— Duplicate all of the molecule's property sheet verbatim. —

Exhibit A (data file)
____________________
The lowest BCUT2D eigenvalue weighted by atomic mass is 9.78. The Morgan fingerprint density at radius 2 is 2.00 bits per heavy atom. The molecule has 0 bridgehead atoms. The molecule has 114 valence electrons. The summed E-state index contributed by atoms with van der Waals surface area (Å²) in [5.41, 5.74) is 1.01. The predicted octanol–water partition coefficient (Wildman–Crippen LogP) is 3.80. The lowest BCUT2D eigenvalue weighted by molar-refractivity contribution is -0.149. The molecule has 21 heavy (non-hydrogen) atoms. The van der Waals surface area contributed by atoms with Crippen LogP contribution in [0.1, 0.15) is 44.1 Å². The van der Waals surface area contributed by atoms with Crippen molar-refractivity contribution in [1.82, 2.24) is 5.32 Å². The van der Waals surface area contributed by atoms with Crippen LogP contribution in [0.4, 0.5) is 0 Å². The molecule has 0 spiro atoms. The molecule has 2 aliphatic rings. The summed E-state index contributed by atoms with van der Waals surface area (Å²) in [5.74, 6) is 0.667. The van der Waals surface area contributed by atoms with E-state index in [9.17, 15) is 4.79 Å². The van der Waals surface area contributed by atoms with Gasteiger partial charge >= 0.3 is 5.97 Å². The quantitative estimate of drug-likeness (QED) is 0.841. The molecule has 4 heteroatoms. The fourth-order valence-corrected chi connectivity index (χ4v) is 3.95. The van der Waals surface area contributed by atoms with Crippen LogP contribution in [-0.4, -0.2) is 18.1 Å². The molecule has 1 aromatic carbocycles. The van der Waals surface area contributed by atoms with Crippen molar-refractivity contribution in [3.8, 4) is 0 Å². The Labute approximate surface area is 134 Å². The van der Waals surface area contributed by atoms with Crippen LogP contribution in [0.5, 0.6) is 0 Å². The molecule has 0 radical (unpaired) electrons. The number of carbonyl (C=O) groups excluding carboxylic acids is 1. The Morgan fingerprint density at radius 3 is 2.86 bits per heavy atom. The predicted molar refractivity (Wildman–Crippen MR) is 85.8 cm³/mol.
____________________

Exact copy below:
The lowest BCUT2D eigenvalue weighted by atomic mass is 9.78. The Morgan fingerprint density at radius 2 is 2.00 bits per heavy atom. The molecule has 0 bridgehead atoms. The molecule has 114 valence electrons. The summed E-state index contributed by atoms with van der Waals surface area (Å²) in [5.41, 5.74) is 1.01. The predicted octanol–water partition coefficient (Wildman–Crippen LogP) is 3.80. The lowest BCUT2D eigenvalue weighted by molar-refractivity contribution is -0.149. The molecule has 21 heavy (non-hydrogen) atoms. The van der Waals surface area contributed by atoms with Crippen LogP contribution in [0.1, 0.15) is 44.1 Å². The van der Waals surface area contributed by atoms with Crippen molar-refractivity contribution in [1.82, 2.24) is 5.32 Å². The van der Waals surface area contributed by atoms with Crippen LogP contribution in [0.4, 0.5) is 0 Å². The molecule has 0 spiro atoms. The molecule has 2 aliphatic rings. The summed E-state index contributed by atoms with van der Waals surface area (Å²) in [5.74, 6) is 0.667. The van der Waals surface area contributed by atoms with E-state index in [9.17, 15) is 4.79 Å². The van der Waals surface area contributed by atoms with Gasteiger partial charge >= 0.3 is 5.97 Å². The quantitative estimate of drug-likeness (QED) is 0.841. The molecule has 4 heteroatoms. The fourth-order valence-corrected chi connectivity index (χ4v) is 3.95. The van der Waals surface area contributed by atoms with Crippen LogP contribution in [-0.4, -0.2) is 18.1 Å². The molecule has 1 aromatic carbocycles. The van der Waals surface area contributed by atoms with Crippen molar-refractivity contribution in [3.8, 4) is 0 Å². The Labute approximate surface area is 134 Å². The van der Waals surface area contributed by atoms with Crippen LogP contribution in [0.5, 0.6) is 0 Å². The molecule has 0 radical (unpaired) electrons. The number of carbonyl (C=O) groups excluding carboxylic acids is 1. The Morgan fingerprint density at radius 3 is 2.86 bits per heavy atom. The predicted molar refractivity (Wildman–Crippen MR) is 85.8 cm³/mol.